Reduce the chance of garden crime

Crime Prevention Advice

Garden related crime

With the approach of longer
daylight hours and hopefully warmer weather, now
is the time to consider the possible crime
problems which may appear with the Spring.

For crime reduction practitioners it is often
the case that they must remind local residents to
take some responsibility for their gardens and

With lighter nights and the desire to be
outside more, people start to enjoy new activities
without thought for any crime opportunities they
are creating. Crime reduction work aimed at both
the target and the offender could help to reduce
the usual seasonal increase in these crimes.

Identifying hot spot areas or particular methods of
break-in may allow an area-wide solution to be devised,
or at least targeted displays in local libraries or
community centres. It may be possible to identify
specific design problems such as a particular type of
garage door � this requires good, accurate record
keeping if it is to be identified early on.

As visits to garden centres and DIY stores increase,
displays at these venues may have some effect, together
with leaflets and presentations to relevant clubs and
organisations. Many crime reduction groups have worked
with garden centres to produce leaflets with basic
advice and details of recommended shrubs to make gardens
less inviting to an intruder.  If you invest time
in these activities, are there any mechanisms you can
use to test the level of response?

Neighbourhood Watch has a role to play in reminding
its members and local residents that they are putting
themselves at risk if they do not secure their sheds as
well as their homes. Neighbourhood Watch and other
community groups may also be able to help the less able
members of the community to clear or maintain their
gardens and so avoid creating hiding places for thieves.
Landlords may also have a role here.

Cycle theft is prevalent everywhere not just from
sheds and garages. Providing secure cycle parking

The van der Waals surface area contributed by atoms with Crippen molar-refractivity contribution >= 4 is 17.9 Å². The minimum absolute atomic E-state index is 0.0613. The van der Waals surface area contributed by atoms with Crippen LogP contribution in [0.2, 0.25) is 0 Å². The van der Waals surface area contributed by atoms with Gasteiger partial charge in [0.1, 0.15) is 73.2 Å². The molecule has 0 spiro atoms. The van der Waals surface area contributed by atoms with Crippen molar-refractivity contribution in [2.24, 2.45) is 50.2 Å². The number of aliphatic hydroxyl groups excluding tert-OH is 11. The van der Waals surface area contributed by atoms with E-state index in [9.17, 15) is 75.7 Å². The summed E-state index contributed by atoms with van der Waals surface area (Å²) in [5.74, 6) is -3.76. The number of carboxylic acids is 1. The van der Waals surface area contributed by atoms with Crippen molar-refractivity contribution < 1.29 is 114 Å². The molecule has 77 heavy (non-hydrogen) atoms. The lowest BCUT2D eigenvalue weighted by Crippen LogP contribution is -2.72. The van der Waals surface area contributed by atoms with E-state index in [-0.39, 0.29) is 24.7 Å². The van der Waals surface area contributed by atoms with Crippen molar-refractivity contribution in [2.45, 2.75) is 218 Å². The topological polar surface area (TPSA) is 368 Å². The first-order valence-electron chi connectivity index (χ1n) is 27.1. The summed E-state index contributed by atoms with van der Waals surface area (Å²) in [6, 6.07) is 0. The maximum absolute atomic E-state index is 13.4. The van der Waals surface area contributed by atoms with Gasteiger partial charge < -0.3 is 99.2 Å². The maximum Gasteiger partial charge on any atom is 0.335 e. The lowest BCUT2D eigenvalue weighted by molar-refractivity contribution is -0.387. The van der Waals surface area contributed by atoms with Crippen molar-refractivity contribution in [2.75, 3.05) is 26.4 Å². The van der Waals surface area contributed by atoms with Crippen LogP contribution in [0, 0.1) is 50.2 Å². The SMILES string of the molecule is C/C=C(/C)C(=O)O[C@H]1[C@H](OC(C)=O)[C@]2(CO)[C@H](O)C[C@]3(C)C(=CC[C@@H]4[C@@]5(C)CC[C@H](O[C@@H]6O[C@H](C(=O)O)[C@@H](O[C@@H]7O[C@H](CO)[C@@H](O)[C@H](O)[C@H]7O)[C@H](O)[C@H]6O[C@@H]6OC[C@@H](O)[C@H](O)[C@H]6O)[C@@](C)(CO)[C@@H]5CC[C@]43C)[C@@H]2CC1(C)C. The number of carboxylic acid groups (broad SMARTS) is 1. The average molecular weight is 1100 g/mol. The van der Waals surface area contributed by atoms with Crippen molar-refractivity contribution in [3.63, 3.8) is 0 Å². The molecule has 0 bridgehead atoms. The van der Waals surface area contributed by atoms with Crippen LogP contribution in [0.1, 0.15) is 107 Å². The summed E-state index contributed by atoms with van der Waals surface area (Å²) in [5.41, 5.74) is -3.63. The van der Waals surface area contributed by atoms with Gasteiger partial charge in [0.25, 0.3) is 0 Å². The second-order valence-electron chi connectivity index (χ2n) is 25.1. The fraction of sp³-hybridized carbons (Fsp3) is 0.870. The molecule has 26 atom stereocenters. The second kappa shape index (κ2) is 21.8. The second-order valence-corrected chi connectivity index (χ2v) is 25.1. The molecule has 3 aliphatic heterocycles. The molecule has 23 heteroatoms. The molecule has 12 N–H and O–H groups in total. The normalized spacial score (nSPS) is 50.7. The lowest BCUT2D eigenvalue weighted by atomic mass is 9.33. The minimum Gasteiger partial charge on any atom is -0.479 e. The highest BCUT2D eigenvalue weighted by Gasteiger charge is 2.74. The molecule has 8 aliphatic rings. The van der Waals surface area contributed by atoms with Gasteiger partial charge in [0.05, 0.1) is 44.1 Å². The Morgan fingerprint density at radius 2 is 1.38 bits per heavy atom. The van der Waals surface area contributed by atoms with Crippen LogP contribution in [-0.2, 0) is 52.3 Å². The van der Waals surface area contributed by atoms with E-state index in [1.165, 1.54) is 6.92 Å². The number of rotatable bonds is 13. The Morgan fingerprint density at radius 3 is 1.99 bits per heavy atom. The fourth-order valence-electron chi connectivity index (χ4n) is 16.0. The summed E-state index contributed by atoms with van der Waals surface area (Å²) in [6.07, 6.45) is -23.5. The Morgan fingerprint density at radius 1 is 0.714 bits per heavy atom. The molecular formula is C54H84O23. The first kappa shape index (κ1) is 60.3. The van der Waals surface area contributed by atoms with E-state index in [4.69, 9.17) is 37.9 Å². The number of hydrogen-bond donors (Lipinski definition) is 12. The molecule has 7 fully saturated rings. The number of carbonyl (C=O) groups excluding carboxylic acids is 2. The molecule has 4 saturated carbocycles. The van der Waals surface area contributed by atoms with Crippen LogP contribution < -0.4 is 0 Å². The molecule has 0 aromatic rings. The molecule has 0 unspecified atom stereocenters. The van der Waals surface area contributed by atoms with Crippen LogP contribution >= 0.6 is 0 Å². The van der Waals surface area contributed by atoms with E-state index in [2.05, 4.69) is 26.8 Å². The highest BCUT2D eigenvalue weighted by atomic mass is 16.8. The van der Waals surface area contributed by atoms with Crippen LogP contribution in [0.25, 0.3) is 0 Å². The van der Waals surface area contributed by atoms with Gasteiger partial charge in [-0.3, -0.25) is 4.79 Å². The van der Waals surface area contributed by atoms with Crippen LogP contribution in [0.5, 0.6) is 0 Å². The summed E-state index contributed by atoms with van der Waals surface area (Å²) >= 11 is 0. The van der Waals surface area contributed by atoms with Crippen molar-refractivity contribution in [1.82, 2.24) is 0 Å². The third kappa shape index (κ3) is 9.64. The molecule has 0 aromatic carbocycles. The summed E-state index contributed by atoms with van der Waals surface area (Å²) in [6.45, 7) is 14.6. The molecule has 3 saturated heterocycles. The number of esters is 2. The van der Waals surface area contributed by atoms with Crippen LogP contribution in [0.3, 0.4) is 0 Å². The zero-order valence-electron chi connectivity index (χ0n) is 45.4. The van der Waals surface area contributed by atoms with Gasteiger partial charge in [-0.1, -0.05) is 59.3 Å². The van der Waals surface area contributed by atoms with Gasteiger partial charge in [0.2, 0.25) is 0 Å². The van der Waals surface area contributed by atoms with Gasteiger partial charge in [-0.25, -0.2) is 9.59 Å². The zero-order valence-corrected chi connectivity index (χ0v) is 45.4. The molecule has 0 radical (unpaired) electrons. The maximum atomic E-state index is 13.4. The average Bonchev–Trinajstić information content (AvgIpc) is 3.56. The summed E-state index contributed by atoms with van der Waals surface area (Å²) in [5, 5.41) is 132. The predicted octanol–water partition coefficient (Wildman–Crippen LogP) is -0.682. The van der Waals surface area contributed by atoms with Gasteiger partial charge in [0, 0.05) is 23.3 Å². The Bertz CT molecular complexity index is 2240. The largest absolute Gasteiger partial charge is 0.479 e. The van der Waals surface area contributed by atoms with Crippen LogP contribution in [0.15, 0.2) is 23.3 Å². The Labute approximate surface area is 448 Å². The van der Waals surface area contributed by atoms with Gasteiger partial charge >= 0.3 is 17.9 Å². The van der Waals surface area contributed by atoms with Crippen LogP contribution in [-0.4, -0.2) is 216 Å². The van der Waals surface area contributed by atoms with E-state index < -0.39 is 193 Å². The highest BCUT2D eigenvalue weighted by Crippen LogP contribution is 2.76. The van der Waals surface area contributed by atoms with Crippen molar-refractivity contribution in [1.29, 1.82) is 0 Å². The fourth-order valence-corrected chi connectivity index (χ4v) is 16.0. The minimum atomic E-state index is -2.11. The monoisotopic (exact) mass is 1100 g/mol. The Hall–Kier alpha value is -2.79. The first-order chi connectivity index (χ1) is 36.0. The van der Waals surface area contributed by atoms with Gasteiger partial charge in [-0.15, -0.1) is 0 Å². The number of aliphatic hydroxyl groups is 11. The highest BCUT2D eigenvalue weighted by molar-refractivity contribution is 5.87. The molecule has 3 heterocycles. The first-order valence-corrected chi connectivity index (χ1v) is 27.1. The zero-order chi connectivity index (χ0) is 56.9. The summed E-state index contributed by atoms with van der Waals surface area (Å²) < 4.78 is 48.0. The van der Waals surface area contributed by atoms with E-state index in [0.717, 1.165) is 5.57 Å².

together with campaigns to remind cyclists not to leave
bikes unlocked and to mark their cycles may have an
impact on crime figures.

Sold Secure, which assesses security products, has
introduced a specification SS 301 – Specification for
Mechanical Security Systems for Domestic Buildings
This specification is a �catch all� document
designed to allow certification of good quality domestic
security products such as shed security and garage door
locks. Originally focusing on vehicle security products,
Sold Secure now covers cycles, caravans, padlocks and
domestic security to give consumers access to products
that have been tested.

So, what advice can you give to people? 

As individuals, are they giving potential thieves the
opportunity they need to steal from them? Ask the
following questions and encourage people to take action
before they become victims of thieves. Whilst much of
this is common sense, it is often necessary to remind
people that simple things can make all the difference.

The Garden

If someone can get into your garden easily without
attracting suspicion, it gives them more time to steal
from you. 

  • Are your fences and gates in good repair? 

  • Do you have security lighting?
    Low energy dusk to dawn lighting is environmentally
    friendly and cheap to run. (9 watt lighting to
    the front and 11 or 16 watt lighting for the side
    and rear).

  • Do you leave things outside all year (ornaments,
    furniture, tools) which could be removed easily or
    used to break into your house? 
    Secure them in position or fill with heavy gravel to
    prevent easy carrying. 

  • Are there overgrown areas where someone could